This is perfectly in accord with the holy text.. in The Hitch-hiker’s Guide to the Galaxy, a super-intelligent alien civilisation builds a massive computer (called “Deep Thought”) to answer the Ultimate Question of Life, the Universe and Everything. After 7.5 million years of calculating, the computer finally informs the descendants of its creators that the Answer is 42. When they protest that this wasn’t the sort of answer they had been hoping for, the computer suggests that perhaps they should build an even bigger computer to work out why. For me, this perfectly expresses the limits of scientific knowledge ... the answers we get never satisfy us, but only raise more questions.Modern physics - which I admit I find mind-blowing - certainly puts our brief moment of consciousness into perspective, natural science - evolution, genetics, etc., which I do understand and find fascinating - puts us humans in our (far from supreme or central) place. But for understanding myself, coming to terms with the complexity of being human, working out how to live the 'good life', it's to the insights of creative writers, philosophers, and - yes - religious teachers that I turn.
This is not true! Actually, the ocean water simply runs off from the flat earth. The water is replaced by rain.So the idea of the flat DVD earth is becoming more and more sympathetic to me. "Captain, we accidentally rammed the outer wall of the earth with our icebreaker. The thing has a hole and the entire ocean is starting to leak. Full power back we are disappearing here, maybe nobody saw us." Or also: "The human rights activists have complained that our types of execution such as crucifixion or hanging were too cruel, so we just throw those condemned to death over the outer wall."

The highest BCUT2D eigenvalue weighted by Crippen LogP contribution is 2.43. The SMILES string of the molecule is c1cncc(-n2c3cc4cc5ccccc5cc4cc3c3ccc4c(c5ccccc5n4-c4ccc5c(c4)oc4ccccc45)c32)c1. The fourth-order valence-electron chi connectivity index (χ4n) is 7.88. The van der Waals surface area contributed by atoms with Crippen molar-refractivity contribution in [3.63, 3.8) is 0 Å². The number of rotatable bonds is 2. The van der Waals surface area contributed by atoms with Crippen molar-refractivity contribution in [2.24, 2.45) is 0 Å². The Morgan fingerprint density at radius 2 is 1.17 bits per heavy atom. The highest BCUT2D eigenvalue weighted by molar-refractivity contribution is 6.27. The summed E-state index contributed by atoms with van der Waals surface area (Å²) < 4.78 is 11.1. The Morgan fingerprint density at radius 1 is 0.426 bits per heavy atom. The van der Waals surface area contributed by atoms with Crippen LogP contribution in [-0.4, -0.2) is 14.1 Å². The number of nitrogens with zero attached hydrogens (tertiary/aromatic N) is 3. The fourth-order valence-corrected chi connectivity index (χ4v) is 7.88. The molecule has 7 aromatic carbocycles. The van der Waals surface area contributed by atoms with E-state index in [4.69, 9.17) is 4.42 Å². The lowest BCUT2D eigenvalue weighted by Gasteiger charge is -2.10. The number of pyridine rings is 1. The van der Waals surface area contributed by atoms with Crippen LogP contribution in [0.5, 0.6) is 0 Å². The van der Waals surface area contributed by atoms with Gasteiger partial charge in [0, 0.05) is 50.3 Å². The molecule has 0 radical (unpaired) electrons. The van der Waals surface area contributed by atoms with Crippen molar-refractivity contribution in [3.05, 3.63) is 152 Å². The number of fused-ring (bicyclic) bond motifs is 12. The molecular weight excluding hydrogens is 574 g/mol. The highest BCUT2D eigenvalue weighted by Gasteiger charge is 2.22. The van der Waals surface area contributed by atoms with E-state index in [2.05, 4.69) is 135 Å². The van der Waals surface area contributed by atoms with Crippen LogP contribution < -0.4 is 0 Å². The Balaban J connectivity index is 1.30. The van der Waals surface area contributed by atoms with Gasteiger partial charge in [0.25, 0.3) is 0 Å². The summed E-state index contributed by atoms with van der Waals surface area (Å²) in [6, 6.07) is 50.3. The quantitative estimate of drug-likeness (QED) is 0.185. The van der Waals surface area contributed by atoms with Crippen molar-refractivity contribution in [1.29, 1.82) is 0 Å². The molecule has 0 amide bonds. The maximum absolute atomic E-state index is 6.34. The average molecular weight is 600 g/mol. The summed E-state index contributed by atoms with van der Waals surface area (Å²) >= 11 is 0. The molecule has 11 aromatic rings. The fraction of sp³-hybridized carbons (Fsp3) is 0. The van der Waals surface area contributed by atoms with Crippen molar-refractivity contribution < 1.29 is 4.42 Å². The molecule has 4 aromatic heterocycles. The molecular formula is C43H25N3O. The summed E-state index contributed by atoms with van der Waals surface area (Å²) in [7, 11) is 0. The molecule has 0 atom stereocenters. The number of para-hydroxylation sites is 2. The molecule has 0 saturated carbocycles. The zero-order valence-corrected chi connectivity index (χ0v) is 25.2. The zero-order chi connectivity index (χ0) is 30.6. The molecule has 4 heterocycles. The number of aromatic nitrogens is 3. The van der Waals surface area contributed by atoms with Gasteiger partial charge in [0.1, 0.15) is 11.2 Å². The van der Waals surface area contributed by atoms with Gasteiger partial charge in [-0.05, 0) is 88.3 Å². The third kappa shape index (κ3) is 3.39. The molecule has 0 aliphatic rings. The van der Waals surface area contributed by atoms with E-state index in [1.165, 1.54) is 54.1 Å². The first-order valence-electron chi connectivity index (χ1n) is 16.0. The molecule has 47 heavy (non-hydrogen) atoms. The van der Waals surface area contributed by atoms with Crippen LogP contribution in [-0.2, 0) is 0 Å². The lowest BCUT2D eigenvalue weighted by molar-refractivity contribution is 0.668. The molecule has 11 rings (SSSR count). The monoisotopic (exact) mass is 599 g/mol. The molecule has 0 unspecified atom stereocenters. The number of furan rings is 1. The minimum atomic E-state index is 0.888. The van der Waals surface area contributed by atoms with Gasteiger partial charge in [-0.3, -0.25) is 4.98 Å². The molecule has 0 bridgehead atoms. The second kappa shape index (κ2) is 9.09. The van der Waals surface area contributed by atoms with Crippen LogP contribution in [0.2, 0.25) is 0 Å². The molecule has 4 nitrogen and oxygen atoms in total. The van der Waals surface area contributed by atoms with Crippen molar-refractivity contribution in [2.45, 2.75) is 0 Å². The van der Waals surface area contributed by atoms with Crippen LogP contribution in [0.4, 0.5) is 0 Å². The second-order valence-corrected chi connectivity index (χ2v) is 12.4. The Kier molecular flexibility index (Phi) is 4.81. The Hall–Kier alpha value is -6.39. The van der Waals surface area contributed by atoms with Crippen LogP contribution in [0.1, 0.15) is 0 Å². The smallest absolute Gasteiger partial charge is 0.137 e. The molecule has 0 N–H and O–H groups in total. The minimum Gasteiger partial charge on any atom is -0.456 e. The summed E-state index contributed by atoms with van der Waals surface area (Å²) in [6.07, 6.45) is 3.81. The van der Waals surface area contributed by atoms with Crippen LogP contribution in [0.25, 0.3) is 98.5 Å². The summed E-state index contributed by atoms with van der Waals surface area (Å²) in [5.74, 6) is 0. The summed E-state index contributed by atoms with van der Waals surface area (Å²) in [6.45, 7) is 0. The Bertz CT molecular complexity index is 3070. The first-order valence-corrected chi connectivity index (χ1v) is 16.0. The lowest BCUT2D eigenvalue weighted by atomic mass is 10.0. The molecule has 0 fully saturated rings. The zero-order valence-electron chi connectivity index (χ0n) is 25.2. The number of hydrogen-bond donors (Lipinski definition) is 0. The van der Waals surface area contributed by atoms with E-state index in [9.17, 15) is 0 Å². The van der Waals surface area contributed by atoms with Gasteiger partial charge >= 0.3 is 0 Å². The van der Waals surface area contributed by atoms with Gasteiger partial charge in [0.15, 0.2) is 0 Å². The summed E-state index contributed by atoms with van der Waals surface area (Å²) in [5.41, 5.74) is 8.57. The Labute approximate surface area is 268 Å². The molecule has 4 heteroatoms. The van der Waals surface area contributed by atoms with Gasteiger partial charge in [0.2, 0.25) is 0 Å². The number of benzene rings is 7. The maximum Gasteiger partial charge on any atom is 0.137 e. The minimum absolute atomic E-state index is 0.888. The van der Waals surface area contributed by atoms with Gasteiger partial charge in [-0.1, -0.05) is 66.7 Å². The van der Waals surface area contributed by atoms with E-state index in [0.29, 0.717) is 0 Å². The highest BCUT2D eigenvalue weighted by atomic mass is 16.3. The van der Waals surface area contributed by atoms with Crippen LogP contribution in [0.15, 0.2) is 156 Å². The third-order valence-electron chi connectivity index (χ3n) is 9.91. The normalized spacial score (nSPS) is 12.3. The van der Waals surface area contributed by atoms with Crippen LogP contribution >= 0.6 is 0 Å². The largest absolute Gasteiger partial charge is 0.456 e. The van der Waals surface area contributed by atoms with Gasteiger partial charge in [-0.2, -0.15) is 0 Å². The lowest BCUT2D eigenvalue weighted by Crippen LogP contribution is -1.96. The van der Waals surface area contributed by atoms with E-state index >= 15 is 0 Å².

I saw a documentary in which gigantic CGI monsters came out of that plug hole and had to be bitch slapped by equally gigantic CGI robotsThis is not true! Actually, the ocean water simply runs off from the flat earth. The water is replaced by rain.
Just to mention that strange concept that, at the edge of a 'flat Earth' you can fall off. Where do you fall into? There must be a gravity force below that flat Earth? Here is an urban legend about flat Earth that has really gone around. In my ancestral village, there was in the late 19th century a man who had traveled to Argentina. There was a rumour that he had been 'at the edge of Earth' . There was no risk of falling off, but the skies touched ground level there, so he could simply use the clouds to wash his hands.
By the way, did you know thet somewhere amidst the ocean there is a buoy floating. It is attached by a chain to a plug, that covers a drain in the ocean floor, some 5000 m deep. Ship captains are warned to avoid the area, since hitting the buoy risks to rip out the plug and, like the emptying of a bathtub, the oceans will empty themselves completely, through the drain into the Earth's core.
Oh, that's why it is always said that it is so dangerous in the Bermuda Triangle. One tries to prevent someone from pulling the plug out of the sea. But maybe this plug is also in the Mariana Trench. There is supposed to be a triangle that is dangerous for ships. Maybe those monsters there just want to play a little underwater with the ships? "They don't do anything, they just want to play."I saw a documentary in which gigantic CGI monsters came out of that plug hole and had to be bitch slapped by equally gigantic CGI robots
Ἐρατοσθένης ὁ Κυρηναῖος, romanized: Eratosthénēs ho KurēnaĩosDid you think this spelling? Ερατοσθένης